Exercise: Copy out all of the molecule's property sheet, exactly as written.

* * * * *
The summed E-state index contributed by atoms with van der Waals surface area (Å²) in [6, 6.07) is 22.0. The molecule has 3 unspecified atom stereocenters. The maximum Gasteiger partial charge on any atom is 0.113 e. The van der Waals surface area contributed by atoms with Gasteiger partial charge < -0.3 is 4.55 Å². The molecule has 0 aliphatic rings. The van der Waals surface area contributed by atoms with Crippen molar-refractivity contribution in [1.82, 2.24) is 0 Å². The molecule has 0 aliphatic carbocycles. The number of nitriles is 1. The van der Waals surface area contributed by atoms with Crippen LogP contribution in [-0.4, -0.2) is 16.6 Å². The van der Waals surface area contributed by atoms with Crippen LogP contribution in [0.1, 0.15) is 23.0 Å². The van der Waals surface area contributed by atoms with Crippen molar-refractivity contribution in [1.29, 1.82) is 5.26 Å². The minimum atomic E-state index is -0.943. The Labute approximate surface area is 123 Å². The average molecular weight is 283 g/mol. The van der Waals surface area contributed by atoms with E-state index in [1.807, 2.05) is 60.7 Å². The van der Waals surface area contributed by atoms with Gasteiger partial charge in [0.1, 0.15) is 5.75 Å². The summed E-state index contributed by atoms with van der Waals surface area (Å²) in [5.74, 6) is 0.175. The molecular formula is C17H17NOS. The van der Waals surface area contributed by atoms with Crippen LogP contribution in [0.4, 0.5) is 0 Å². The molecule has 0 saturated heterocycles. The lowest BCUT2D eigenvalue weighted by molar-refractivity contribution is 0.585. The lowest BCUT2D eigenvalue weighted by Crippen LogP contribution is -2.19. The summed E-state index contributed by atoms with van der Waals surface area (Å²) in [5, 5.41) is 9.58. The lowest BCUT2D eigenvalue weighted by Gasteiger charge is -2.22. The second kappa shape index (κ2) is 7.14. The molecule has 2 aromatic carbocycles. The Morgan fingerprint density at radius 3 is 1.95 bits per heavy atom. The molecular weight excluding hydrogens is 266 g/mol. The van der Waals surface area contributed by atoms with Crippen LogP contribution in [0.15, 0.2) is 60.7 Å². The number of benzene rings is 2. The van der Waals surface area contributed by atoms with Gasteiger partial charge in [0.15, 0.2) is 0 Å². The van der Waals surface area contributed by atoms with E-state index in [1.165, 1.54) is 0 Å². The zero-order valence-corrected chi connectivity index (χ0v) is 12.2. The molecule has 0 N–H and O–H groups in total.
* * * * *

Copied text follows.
The summed E-state index contributed by atoms with van der Waals surface area (Å²) in [6, 6.07) is 22.0. The molecule has 3 unspecified atom stereocenters. The maximum Gasteiger partial charge on any atom is 0.113 e. The van der Waals surface area contributed by atoms with Gasteiger partial charge < -0.3 is 4.55 Å². The molecule has 0 aliphatic rings. The van der Waals surface area contributed by atoms with Crippen molar-refractivity contribution in [1.82, 2.24) is 0 Å². The molecule has 0 aliphatic carbocycles. The number of nitriles is 1. The van der Waals surface area contributed by atoms with Crippen LogP contribution in [-0.4, -0.2) is 16.6 Å². The van der Waals surface area contributed by atoms with Crippen LogP contribution in [0.1, 0.15) is 23.0 Å². The van der Waals surface area contributed by atoms with Crippen molar-refractivity contribution in [1.29, 1.82) is 5.26 Å². The minimum atomic E-state index is -0.943. The Labute approximate surface area is 123 Å². The average molecular weight is 283 g/mol. The van der Waals surface area contributed by atoms with E-state index in [1.807, 2.05) is 60.7 Å². The van der Waals surface area contributed by atoms with Gasteiger partial charge in [0.1, 0.15) is 5.75 Å². The summed E-state index contributed by atoms with van der Waals surface area (Å²) in [5.74, 6) is 0.175. The molecular formula is C17H17NOS. The van der Waals surface area contributed by atoms with Crippen LogP contribution in [0.4, 0.5) is 0 Å². The molecule has 0 saturated heterocycles. The lowest BCUT2D eigenvalue weighted by molar-refractivity contribution is 0.585. The lowest BCUT2D eigenvalue weighted by Crippen LogP contribution is -2.19. The summed E-state index contributed by atoms with van der Waals surface area (Å²) in [5, 5.41) is 9.58. The lowest BCUT2D eigenvalue weighted by Gasteiger charge is -2.22. The second kappa shape index (κ2) is 7.14. The molecule has 2 aromatic carbocycles. The Morgan fingerprint density at radius 3 is 1.95 bits per heavy atom. The molecular weight excluding hydrogens is 266 g/mol. The van der Waals surface area contributed by atoms with Crippen LogP contribution in [0.15, 0.2) is 60.7 Å². The number of benzene rings is 2. The van der Waals surface area contributed by atoms with Gasteiger partial charge in [0.15, 0.2) is 0 Å². The van der Waals surface area contributed by atoms with E-state index in [1.165, 1.54) is 0 Å². The zero-order valence-corrected chi connectivity index (χ0v) is 12.2. The molecule has 0 N–H and O–H groups in total.